Car trouble? We can help you with that, too.

This past September, Jim Crowly’s 2011 Dodge Ram needed servicing as indicated by an illuminated “check engine” light. He brought it to Frank Fletcher Dodge in Sherwood, Arkansas. What followed was a series of miscommunications, wrongly ordered parts, unanswered questions and mechanic changes that left his truck still in the shop two months later.

So Crowly turned to us for help.

His story is a reminder that, although many of our complaints are travel-related, we take cases that involve all manner of consumer issues — even getting a fuel tank replaced in a timely manner.

Crowly’s understandable frustration was evident in his initial communication with us:

I own a 2011 Dodge 2500 Ram which I purchased May 17, 2014. It has been in the shop (Frank Fletcher Dodge) in Sherwood, Arkansas, since Sept. 26. It needs a new fuel tank. I have been in a rental vehicle since. The tank has been on “back order” ever since. I have been given three arrival dates for the tank and each time it has been extended. The latest extension was given to me yesterday, Nov. 1. The new arrival date is now Nov. 21. I seriously doubt if it will be in by then. Fletcher has been really helpful, BUT, I NEED SOME HELP! PLEASE DO NOT IGNORE THIS!!! I WOULD APPRECIATE A RESPONSE, ASAP!!!

So that we could better understand what was going on, we asked Crowly for a paper trail between himself and Frank Fletcher Dodge. This is standard practice when advocating a case. We want to know what the consumer has already tried to do to solve their own problem and the interactions with the company or business involved. Crowly explained that he did not have any emails from Frank Fletcher Dodge, but he had meticulously documented every communication that he had with the auto shop.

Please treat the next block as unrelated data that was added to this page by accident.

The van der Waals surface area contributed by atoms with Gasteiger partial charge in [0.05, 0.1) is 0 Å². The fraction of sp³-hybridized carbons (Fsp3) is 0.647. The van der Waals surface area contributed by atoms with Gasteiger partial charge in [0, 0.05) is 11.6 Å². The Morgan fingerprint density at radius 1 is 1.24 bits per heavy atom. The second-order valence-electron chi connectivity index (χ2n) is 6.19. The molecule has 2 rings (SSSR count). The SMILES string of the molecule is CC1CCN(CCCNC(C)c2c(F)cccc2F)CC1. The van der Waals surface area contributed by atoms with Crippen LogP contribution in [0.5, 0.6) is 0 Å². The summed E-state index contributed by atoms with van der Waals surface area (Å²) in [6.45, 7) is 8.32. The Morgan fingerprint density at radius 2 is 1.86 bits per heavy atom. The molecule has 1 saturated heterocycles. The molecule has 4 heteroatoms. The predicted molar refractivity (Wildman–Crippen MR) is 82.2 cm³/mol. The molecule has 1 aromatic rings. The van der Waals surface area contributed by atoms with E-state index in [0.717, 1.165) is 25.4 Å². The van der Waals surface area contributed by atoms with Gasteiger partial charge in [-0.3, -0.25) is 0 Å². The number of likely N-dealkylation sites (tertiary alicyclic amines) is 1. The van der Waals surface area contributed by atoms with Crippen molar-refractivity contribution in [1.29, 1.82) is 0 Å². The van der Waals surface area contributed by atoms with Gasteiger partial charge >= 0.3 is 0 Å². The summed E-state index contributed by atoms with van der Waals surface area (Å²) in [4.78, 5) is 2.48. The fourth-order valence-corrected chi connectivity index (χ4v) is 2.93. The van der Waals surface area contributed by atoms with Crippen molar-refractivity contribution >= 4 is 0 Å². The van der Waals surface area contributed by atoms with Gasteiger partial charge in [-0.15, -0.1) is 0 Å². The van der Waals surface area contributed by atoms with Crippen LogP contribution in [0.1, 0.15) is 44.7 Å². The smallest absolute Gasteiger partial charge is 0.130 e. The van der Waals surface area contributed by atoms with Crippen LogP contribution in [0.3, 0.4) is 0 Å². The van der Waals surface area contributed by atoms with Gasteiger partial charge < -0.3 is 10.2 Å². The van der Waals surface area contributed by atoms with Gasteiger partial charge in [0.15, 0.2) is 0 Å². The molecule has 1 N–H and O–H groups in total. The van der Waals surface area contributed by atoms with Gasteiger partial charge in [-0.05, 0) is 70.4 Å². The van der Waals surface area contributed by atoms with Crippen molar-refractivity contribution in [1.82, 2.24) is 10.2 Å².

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His saga was chronicled in detail, starting in September and leading up to his request for help from our advocates. What is clear is that the auto shop did not have the needed fuel tank and seemed unable to get it. Further complicating matters, the mechanic who started the work on his truck appears to have initially ordered the wrong fuel tank. This mechanic later left his employment at Frank Fletcher Dodge.

Weeks went by, and then the auto shop blamed the continued delay on a “nationwide shortage” of fuel tanks for this Dodge Ram. In fact, Crowly says that they told him that there were three customers ahead of him waiting for the same fuel tank.